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Reforming social services regulation 212.14 KB

Victorians access important social services every day. The children, young people, families and adults who use these services are often vulnerable to abuse or exploitation. Many live with the impact of trauma and are dealing with complex circumstances. This can lead to an imbalance of power which, if not acknowledged and managed well, can place service users at risk of harms such as abuse, neglect and exploitation.

The Victorian Government is committed to addressing these risks through robust and appropriate safeguarding systems. Many social services are currently subjected to various accountability measures, but these arrangements are fragmented and inefficient. The social services sector has highlighted the need for regulation reform in order to support its commitment to prioritising safety and to create greater efficiencies. The sector has also told us the current accountability measures and processes are complex and burdensome.  

To address these issues, the department is replacing the existing set of disjointed schemes with one single, streamlined regulatory framework that will be administered by a new Regulator that reports directly to the Minister. This will create a separation from the functions of system stewardship, policy design, funding and contract management. The new framework will better support safe service delivery whilst reducing administrative burden.

New Social Services Standards will form the foundation of the new regulatory framework, replacing the current Human Services Standards. These will also replace the Supported Residential Services sector’s Accommodation and Personal Support Standards. They set out outcome-based requirements that focus on ensuring safe service delivery and protecting the human rights of service users. They were designed through extensive consultation with people who had accessed support from a range of social services. While they cover similar areas to the current standards, their strong connection to specific outcomes will provide clarity to regulated entities about what is required for compliance. They are designed to target key risks to service users and be capable of enforcement.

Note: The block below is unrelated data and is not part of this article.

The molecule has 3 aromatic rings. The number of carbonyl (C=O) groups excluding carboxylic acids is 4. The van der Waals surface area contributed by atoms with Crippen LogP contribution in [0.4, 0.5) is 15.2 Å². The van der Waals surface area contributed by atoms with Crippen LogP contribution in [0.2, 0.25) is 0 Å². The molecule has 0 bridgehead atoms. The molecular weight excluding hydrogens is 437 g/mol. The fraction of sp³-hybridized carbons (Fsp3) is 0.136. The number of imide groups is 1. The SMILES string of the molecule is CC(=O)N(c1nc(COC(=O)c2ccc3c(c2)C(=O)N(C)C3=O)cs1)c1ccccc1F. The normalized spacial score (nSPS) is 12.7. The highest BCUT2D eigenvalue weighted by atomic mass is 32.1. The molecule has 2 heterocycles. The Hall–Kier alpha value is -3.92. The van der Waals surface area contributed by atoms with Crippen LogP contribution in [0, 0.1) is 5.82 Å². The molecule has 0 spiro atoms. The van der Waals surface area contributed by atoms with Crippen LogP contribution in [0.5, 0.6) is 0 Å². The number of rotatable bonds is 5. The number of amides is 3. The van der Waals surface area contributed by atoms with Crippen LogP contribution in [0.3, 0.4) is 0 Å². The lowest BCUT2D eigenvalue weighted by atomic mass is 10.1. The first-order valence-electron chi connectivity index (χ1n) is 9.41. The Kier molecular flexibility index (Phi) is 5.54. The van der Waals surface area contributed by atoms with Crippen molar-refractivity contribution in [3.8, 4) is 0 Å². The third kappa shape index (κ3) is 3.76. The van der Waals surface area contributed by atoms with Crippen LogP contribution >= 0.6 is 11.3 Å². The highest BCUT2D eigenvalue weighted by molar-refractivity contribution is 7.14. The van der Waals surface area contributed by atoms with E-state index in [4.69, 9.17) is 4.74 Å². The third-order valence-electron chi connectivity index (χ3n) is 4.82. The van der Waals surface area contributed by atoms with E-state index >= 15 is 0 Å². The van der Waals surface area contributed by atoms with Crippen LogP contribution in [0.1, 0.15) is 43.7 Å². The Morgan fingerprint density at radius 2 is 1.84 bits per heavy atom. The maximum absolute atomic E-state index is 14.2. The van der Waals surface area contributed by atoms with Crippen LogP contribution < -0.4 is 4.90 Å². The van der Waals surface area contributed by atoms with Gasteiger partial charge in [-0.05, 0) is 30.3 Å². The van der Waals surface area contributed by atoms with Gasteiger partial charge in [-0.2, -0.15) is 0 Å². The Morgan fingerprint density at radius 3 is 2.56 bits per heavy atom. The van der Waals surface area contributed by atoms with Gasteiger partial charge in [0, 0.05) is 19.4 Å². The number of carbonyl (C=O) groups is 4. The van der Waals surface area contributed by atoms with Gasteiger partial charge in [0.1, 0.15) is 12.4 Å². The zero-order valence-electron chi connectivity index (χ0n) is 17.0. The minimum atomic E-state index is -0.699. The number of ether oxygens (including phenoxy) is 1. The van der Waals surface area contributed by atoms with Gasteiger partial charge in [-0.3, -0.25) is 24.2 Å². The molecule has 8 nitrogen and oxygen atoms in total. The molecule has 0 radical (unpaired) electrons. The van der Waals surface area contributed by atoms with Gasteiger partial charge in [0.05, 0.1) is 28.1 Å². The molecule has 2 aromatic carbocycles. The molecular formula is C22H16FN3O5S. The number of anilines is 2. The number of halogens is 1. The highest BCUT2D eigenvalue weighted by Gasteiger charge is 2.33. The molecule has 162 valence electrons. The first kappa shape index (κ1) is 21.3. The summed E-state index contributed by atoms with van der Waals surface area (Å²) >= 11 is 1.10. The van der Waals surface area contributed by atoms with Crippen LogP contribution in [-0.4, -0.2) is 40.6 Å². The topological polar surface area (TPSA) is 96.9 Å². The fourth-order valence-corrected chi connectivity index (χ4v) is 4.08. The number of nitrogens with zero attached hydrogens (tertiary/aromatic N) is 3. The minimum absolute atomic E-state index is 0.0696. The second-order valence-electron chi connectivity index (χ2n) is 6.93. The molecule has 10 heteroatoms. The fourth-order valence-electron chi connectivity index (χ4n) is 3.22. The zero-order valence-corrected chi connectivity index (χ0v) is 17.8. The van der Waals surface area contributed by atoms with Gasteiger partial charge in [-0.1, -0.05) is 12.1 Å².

The information pack will be of most interest to agencies already meeting the Human Service Standards via their department funding and service agreements and/or relevant legislation. These agencies will be among the first group subject to the new regulations when these changes commence in 2023.  A series of consultation forums about the changes will start soon. These forums will be an opportunity for agencies to ask questions and seek clarity. The forums will be promoted via email and in upcoming newsletter editions. 

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